On 3 January, 2022 passengers’ luggage got soaked in the rain water because the airport roof was leaking.
Tony Chimpukuso worked with Air Malawi from 1975 to the 90s. Here he gives an account of the situation back then.
“You could leave Chileka airport in the morning and arrive in London in the evening without stopping anywhere. Maybe you could stop at Malta for refueling but all that has gone down to the dogs,” he said.
While acting as the gate way for Malawi to the world, international airports, especially busy ones, are a source of forex for the country.
Professor Charles Chamthunya, Chancellor of Blantyre International University, says well organized airports could be instrumental in national development through forex from airlines that utilize them.
His sentiments are amplified by Dr. Betchani Tchereni, an economic expert at the Malawi University of Business and Applied Sciences.
“It is through airports that we get tourists and traders coming to Malawi and where a lot of economic activities happen. You cannot have an airport with a very poor structure. You need to be in the best infrastructure. If it is in a very poor infrastructure, you cannot attract some of the tourists to Malawi. Image is everything and you need to uplift the airports to make them appealing to the people out there,” he said.
A lecturer on Aviation Management and Tourism at Mzuzu University says Malawi has a long way do go in transforming airports. His name is Sydney Banda.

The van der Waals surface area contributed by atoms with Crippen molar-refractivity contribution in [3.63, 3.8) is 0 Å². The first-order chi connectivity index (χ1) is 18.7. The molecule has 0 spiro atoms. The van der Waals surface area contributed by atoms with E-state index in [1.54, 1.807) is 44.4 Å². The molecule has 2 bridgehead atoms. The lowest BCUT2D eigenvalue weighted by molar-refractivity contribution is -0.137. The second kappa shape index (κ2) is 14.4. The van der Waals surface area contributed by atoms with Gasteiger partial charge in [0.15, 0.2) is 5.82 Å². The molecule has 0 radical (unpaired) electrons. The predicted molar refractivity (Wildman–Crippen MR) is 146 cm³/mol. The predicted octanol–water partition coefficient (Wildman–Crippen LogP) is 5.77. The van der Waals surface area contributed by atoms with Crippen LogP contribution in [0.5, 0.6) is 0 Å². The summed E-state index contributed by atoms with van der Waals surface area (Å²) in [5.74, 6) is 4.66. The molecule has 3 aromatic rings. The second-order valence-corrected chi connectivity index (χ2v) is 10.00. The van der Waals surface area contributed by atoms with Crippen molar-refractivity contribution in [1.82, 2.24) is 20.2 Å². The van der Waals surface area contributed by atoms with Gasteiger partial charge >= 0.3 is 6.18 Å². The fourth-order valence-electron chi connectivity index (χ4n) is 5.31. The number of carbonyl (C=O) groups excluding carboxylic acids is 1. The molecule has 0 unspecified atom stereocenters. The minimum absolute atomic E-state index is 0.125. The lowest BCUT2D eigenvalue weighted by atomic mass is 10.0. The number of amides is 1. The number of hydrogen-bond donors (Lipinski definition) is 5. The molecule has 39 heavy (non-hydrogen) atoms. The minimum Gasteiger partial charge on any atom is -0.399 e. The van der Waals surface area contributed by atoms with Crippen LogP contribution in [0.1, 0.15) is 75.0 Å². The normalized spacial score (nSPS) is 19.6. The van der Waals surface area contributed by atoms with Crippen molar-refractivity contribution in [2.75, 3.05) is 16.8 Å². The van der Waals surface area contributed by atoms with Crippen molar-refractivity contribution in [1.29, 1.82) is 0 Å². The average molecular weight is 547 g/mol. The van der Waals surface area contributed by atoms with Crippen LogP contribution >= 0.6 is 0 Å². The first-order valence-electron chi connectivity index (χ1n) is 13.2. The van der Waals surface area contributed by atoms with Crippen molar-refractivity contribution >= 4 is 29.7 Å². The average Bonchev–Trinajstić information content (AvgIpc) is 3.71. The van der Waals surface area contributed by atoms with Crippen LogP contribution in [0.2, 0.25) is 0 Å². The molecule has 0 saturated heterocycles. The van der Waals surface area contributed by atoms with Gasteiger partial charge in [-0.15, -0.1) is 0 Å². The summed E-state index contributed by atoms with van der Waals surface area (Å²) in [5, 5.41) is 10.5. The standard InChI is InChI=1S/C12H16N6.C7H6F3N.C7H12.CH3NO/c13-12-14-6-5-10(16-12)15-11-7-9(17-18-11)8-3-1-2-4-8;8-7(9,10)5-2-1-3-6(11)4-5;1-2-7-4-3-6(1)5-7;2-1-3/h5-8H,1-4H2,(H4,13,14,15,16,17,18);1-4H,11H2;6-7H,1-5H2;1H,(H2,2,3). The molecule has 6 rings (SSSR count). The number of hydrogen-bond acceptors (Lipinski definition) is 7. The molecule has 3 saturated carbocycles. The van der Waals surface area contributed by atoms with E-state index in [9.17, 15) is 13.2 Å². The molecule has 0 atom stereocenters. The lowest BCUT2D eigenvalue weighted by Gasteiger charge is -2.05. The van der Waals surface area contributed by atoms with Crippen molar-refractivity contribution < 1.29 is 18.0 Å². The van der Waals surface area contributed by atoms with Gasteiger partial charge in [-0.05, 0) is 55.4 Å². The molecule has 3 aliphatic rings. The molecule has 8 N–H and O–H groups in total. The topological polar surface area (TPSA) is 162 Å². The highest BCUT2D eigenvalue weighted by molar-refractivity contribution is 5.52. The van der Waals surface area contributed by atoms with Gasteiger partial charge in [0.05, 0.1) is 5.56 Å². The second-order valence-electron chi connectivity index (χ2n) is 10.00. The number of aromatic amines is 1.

“We also have to invest in technology and design of the airport. We just have to make a deliberate policy to make sure that we are investing in our airports. Remember, some years back we used to have a direct flight from Malawi to the overseas,” he said.
On January 18th last year, Transport minister Jacob Hara visited the airport pledging that government would tackle challenges facing the airport such as the terminal project and land encroachment.
One year later, he is still Transport minister. What has transpired in between?
“What we are trying to do now is to make sure that we have the airports certified by international bodies that they are safe airports that everyone is free to fly. That is what we are working on to make sure that they are acceptable and are meeting the international standards,” he said.
The National Planning Commission says economic infrastructure is one key enabler of the Malawi2063. It inspires the country to have an aviation sector that is internationally competitive and expanded.
The enabler aims to attract more competition from global players.
But unless Malawi airports undergo total overhaul, this dream could as well remain that; a dream. Renovation works of the terminals at Chileka have now delayed for over ten years due to lack of funding.
In fact, travel consultant Harry Kandani believes that in their present state, Malawi airports are a burden on the economy and taxpayers
“We are going backwards. If you go to Ndola, it is not an international airport like Kenneth Kaunda but is more than the Kamuzu International Airport here in Malawi. We are going backwards and the airports are not in good shape. So, we are losing a lot because would prefer to go to Zambia and not Malawi and yet we have all the products but we do not know how to use them,” said Kandani.
Now we have people encroaching upon airport land, scrambling for the undeveloped airport land. Let us reserve that embarrassing discussion for another day. There is a plane landing with visitors.